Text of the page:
New York joins Massachusetts in making substantial state-level commitments to provide students and teachers with more time—an important tool needed to make vast improvements in student achievement in under-performing, low-income schools.

Expanded learning time at the district level

Even before the launch of the state’s Extended Learning Time Grant Program, New York school districts were already developing ways to increase learning time.

Rochester

Five Rochester elementary schools have joined the Time for Innovation Matters in Education, or TIME, initiative, which helps schools to redesign and expand their school day by at least 300 hours per year. This five-state initiative is led by the National Center on Time & Learning and the Ford Foundation and locally spearheaded by the Rochester Area Community Foundation. In another 13 of Rochester’s lowest-performing elementary schools, the school day will increase by at least 200 hours per year. Finally, two high schools will employ flexible scheduling to gain more time during the day. Flexible scheduling can, for example, allow schools to determine the schedule that best meets the needs of their students by allowing more time for specific subjects, such as math or English language arts.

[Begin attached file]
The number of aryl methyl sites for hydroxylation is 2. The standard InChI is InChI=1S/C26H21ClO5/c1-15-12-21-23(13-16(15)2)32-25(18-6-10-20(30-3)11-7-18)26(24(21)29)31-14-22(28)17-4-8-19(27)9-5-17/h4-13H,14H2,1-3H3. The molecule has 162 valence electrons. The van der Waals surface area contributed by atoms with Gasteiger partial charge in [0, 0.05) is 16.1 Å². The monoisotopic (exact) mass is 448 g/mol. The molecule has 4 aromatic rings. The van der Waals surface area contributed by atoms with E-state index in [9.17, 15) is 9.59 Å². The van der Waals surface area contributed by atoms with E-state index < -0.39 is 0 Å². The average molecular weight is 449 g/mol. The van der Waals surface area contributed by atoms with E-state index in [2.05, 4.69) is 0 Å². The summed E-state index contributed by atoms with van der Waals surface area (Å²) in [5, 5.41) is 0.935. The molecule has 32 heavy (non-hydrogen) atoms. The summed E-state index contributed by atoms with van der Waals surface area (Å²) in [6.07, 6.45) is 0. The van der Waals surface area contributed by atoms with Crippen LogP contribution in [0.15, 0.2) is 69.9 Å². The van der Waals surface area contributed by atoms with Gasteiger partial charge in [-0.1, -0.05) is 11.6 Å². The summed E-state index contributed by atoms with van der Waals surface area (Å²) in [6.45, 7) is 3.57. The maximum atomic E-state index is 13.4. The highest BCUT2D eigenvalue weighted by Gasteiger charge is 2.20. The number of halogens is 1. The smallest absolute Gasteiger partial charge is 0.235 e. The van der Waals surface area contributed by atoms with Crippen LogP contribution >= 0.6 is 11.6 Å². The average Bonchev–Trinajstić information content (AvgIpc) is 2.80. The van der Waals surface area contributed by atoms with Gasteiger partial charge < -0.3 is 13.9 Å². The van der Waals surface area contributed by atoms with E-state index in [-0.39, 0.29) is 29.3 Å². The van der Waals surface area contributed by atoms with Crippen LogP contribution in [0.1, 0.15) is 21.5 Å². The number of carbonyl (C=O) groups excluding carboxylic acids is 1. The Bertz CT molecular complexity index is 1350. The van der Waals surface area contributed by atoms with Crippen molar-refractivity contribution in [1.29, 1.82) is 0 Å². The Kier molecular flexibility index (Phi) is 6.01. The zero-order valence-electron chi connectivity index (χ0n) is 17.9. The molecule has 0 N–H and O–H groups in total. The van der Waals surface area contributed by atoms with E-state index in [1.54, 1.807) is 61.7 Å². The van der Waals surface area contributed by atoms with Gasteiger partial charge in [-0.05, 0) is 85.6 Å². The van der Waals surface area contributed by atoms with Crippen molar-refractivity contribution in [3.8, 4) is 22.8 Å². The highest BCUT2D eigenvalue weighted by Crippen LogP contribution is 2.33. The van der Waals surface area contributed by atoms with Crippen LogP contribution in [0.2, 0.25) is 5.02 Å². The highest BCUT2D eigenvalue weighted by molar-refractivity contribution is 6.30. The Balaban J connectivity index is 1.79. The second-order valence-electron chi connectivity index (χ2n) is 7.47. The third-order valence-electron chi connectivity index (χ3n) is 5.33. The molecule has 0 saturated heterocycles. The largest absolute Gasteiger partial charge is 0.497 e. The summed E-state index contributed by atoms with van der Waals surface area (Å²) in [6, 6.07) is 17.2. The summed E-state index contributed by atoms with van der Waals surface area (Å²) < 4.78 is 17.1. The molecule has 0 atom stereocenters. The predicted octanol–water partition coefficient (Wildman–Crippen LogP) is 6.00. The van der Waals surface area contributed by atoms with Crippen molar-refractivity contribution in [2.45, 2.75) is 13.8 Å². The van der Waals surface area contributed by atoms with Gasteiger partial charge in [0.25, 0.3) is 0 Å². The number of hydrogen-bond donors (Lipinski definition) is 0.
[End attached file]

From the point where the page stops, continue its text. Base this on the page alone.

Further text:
Syracuse

A collaboration between the Syracuse City School District and the Syracuse Teachers Association established an iZone—a cluster of schools that are piloting new, research-based interventions—in 7 of its 19 priority schools. Its whole-school reform approach to improving student achievement will, among eight other interventions, increase the school day by an hour and a half. Each school will dedicate one additional hour to student instruction and 30 minutes to teacher planning and collaboration. All staff working during the extended time will receive a stipend. If this school reform approach is successful, the district will implement these strategies district-wide. This effort was launched during the 2013-14 school year, and data are not yet available on its student impact.